Testimony is expected to continue at least until Monday, with the former president indicating he may testify.
Judge Kaplan, 79, was appointed to the federal bench in 1994 by President Bill Clinton. He is known for his command of the courtroom and, at times, his patience with unprepared lawyers. He presided over trials involving Sam Bankman-Fried, the tousled-haired cryptocurrency mogul who was convicted in November, and Suleiman Abu Qaid, Osama bin Laden's son-in-law and adviser, who was sentenced to life in prison by a judge. In 2014.
The judge also presided last spring in an earlier case brought by Ms. Carroll against Mr. Trump. In that trial, a jury found her liable for sexually abusing her in the 1990s and defaming her in a different report than the one that prompted the current case before Judge Kaplan, and awarded her $5 million in damages.
“This is not his first rodeo,” said Kathryn B. Kaplan, a former colleague of Judge Kaplan on the Manhattan federal bench. Forrest said. “He's going to be very careful and thoughtful in how he handles this situation.”
“I'm sure he's thinking about when he draws the lines, how he draws the lines, what those lines mean and what agenda it plays into,” Ms. Forrest added.
Last May Mr. Judge Kaplan has already ruled against the jury's finding that Trump and his lawyers sexually abused Ms. Carroll or that her statements about her were defamatory.
But Mr. Michael P., who served nearly two decades as a Manhattan federal judge, said the trial could continue if Trump again obstructs or is removed from the courtroom. Mukesh said. Mr. Justice Kaplan has an obligation to ensure that the jury is not prejudiced by any extraneous matter. Mukase said.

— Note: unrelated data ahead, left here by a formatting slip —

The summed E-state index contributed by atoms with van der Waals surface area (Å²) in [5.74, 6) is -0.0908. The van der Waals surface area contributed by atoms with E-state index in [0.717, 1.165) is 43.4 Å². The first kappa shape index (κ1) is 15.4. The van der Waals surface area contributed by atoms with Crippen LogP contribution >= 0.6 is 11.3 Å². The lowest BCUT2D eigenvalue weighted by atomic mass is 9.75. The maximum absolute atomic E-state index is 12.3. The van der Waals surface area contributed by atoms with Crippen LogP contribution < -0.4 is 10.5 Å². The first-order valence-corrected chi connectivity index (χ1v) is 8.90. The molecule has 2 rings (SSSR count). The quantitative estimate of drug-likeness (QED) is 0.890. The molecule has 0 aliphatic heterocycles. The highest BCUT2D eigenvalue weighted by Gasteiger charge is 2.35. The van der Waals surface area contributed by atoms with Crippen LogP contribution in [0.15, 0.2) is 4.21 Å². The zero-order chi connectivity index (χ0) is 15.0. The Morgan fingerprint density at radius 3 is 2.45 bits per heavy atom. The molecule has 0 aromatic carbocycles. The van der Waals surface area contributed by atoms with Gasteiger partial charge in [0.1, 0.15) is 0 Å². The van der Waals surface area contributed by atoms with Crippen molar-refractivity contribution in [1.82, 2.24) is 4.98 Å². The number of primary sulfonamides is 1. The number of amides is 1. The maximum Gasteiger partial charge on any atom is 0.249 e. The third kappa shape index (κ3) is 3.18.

“He wants to make sure they understand that Trump's antics or their consequences are not evidence,” Mr. Mukase said. law.”
In the state court, Justice Nkoron, 74, has long experience. A former cabdriver and aspiring musician, he often jokes from the bench and maintains a rapport with lawyers and witnesses.
He was a character outside the courtroom as well – he once was Submitted a story to the New York Times The singer approached Art Garfunkel and informed him that “my name's art, too” — and was later mocked by a friend.
But Mr. Trump and his lawyers appeared to test Judge Ngoron's good humor as the judge sought to determine whether the former president was responsible for violating state laws by inflating his net worth, Ms. James, the attorney general, argued.
Mr. One of Trump's lawyers, Christopher M. When Kiss said he wanted the former president to speak during closing arguments this month, Judge Engoron said Mr. Stick to facts and law.
The former president did not agree to this. In open court, Mr. Judge Engoron sighed as Kiss renewed his request. “This is not how it should have been done,” he said.
However, he allowed Mr Trump to speak and the former president used his five minutes to attack Ms James and the judge.
However, a condition set by Judge Engoron appeared to be effective: If he assaulted the judge's staff — a nonsensical violation of the order — he would be removed from the court and fined at least $50,000, he said.
Mr. During his conversation, Trump avoided attacking any staffers.
Kate Kristobek And Olivia Bensimon Contributed report. Kirsten Noyes Research contributed.